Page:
The idea became a business. By the time the Browns season was over, Massad, most of his fraternity and anyone else he could get to help were making upwards of 3,000 towels per week and selling out at each Browns home game.
"It was pretty simple," said Massad, who was on campus for BW's 37-7 win this fall versus Capital University. "Everybody loved the Browns. They were a good football team and they had Hanford Dixon and Frank Minnifield who were known as the Dogs. So, we [Massad and his fraternity brothers] came up with an idea to capitalize on our investment and get some real-life business experience."
THE NEXT STEP TO STARDOME
That summer, Massad, known as the top placekicker in Division III, attended a camp with many of the top college football players in the country. That gave him another brilliant idea.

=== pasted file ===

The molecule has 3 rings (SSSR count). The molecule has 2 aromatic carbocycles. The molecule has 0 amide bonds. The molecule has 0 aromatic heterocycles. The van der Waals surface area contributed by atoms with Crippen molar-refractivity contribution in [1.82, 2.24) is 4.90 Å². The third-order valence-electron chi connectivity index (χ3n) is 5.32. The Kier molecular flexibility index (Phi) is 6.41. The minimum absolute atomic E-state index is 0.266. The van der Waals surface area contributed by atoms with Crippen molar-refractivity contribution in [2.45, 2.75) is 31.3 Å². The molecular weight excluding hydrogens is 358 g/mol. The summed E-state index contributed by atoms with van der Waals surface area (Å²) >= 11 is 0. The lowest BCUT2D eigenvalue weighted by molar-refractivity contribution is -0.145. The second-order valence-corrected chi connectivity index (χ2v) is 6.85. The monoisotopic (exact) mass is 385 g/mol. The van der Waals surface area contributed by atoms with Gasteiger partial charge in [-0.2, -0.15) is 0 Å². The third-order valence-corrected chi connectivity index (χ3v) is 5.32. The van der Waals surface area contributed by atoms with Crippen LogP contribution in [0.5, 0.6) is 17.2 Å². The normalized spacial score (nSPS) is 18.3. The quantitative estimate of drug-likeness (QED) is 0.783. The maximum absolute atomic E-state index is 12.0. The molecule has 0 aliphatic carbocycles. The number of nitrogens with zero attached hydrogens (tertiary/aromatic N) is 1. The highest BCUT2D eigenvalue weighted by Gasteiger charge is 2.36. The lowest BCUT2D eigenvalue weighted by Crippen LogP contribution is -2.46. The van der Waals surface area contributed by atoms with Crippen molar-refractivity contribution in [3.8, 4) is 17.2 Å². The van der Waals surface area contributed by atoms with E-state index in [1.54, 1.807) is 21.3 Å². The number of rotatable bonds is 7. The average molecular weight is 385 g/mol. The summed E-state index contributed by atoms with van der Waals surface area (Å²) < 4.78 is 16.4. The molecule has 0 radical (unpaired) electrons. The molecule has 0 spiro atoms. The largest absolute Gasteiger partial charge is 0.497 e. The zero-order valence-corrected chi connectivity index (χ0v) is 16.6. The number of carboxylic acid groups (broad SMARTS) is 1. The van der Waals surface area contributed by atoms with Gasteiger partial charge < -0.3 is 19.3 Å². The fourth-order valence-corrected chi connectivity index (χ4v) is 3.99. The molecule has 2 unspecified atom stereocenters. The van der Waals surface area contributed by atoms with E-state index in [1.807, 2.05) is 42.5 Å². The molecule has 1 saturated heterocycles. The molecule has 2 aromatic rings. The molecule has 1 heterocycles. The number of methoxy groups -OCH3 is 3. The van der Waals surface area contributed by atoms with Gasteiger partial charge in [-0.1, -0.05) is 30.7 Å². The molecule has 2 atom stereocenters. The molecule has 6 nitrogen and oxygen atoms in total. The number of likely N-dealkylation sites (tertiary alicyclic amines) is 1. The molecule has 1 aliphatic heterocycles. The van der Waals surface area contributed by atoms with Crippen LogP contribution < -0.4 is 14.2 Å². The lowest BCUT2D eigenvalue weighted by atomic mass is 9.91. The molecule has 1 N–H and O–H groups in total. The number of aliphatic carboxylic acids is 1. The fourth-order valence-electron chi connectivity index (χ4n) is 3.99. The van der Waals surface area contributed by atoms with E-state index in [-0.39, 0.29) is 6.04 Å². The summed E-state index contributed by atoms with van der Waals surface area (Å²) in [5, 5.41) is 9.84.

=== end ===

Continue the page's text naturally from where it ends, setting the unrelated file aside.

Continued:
ANOTHER TOWEL IDEA LEADS TO A STAR IS BORN!
So, when Massad came back to Cleveland following the camp, he began customizing towels for each of the top NCAA Division I players who he met at the camp and built a friendship. Ultimately, it led to contracts to supply 20-to-25 NCAA Division I programs with customized towels. One was Michigan State University who over time just sent Massad a purchase order each fall for the next five or six years, including "specialized" towels for Bowl Game appearances such as the Rose Bowl.
In addition, the Cleveland Sporting Goods Company, Koenig Sports liked the idea, so Massad began producing his wares for the Koenig stores in Northeast Ohio.